What may be first of their kind requirements included in the newly passed “Protecting Access to Medicare Act of 2014,” (H.R. 4302) would make health care more efficient, raise medical imaging quality, improve utilization accuracy and make physician payment policy more transparent. The American College of Radiology (ACR) applauds the Senate for passing the bill today, and both Houses of Congress, for warding off massive provider payment cuts mandated by the flawed Sustainable Growth Rate (SGR) formula, and taking a landmark step toward modern, evidence-based health care.

The bill requires ordering providers to consult physician-developed appropriateness criteria when prescribing advanced imaging procedures for Medicare patients. The legislation directs the secretary of the U.S. Department of Health and Human Services (HHS) to identify mechanisms, such as clinical decision support systems, by which ordering professionals can consult these criteria. Such ordering systems reduce duplicate and/or unnecessary scanning and associated costs. This may be the first time that Medicare would require providers to use such point of care, evidence-based ordering for exams or procedures.

“As medical imaging is the cutting edge of modern medicine, this requirement is a major step forward in health care reform. Providers will have the latest medical evidence at their fingertips before a scan is ordered — ensuring that patients get the right exam for their condition and avoid unnecessary care. This will reduce unnecessary costs and help pave the way for a more responsive and efficient health care system,” said Paul H. Ellenbogen, MD, FACR, chair of the American College of Radiology Board of Chancellors.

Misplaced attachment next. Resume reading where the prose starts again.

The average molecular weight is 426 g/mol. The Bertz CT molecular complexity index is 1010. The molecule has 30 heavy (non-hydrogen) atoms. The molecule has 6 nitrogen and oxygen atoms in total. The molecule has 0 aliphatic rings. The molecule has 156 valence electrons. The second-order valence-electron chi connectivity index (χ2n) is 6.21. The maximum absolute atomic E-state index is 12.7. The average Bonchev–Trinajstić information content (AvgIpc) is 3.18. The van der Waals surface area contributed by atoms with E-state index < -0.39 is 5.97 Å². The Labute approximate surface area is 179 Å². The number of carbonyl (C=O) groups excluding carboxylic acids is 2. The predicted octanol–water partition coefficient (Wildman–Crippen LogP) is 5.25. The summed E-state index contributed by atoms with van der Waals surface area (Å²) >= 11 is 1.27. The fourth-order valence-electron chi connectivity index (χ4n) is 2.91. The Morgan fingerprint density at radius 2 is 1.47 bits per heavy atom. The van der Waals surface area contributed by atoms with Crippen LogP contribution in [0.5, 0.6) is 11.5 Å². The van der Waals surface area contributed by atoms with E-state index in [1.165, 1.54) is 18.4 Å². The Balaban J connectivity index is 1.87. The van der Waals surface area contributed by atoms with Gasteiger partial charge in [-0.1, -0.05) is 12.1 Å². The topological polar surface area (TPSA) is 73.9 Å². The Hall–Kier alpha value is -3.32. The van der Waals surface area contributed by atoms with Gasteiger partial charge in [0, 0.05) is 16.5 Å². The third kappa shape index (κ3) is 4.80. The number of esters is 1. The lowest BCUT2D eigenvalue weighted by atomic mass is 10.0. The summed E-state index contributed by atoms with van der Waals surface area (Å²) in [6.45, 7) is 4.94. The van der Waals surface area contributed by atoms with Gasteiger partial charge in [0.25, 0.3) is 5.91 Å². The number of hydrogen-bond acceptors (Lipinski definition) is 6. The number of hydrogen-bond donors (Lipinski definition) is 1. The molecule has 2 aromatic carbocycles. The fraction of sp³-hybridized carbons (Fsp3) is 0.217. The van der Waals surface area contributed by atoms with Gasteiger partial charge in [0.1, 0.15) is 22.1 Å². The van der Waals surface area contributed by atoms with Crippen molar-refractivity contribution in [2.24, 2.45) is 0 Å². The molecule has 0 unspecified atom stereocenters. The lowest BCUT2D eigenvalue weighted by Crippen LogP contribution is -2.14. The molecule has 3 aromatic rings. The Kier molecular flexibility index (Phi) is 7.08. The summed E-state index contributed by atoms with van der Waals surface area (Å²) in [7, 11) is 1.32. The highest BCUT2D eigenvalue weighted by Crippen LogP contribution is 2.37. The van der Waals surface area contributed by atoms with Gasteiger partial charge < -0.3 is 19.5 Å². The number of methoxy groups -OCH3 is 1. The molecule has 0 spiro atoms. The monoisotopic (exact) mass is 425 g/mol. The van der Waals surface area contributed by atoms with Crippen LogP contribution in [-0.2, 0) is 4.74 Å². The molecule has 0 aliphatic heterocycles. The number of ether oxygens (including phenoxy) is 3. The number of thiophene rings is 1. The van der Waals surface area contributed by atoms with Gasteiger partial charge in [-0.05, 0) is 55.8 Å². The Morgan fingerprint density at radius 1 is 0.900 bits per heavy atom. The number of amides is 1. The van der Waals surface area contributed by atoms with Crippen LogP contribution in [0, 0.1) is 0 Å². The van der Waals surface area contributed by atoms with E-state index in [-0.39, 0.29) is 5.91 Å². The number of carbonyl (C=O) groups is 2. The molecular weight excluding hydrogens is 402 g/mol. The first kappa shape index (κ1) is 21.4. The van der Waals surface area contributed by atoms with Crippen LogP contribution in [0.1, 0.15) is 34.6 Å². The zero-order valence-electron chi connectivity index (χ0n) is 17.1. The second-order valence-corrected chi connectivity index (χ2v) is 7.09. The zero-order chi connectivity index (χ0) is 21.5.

The ACR also supports provisions in the bill that would:

  • Maintain current overall provider reimbursement for the next 12 months (avoiding a 24 percent across the board cut to provider payments statutorily mandated by the SGR formula).
  • Mandate that cuts to medical services greater than 20 percent (in comparison to the previous year) are phased in over a two-year period.
  • Require the Centers for Medicare and Medicaid Services to produce data used to justify a 25 percent multiple procedure payment reduction, instituted in 2012, to certain imaging procedures provided to the same patient, on the same day, in the same session.
  • Delay implementation of controversial ICD-10 provider payment codes as ACR works to prepare radiology providers for the transition to this new system.
  • Improve patient safety through stricter controls on radiation dose levels delivered by computed tomography (CT) machines.

“The imaging provisions in this bill will help remove the conjecture from health policy regarding how much imaging is necessary, whether patients are getting appropriate care and how efficiently America is using its health care resources. For health care reform to truly advance, physicians, as well as patients, have to be comfortable that transparency works both ways. The imaging provisions in this bill are a major step forward for health care,” said Ellenbogen.

The ACR has concerns regarding the broad statutory expansion of the authority of the secretary of HHS to revalue Medicare physician payments based on a large number of criteria to be used at the secretary’s discretion. The College will continue to work with Congress and HHS to address these concerns. H.R. 4302 now awaits President Obama’s signature to become law.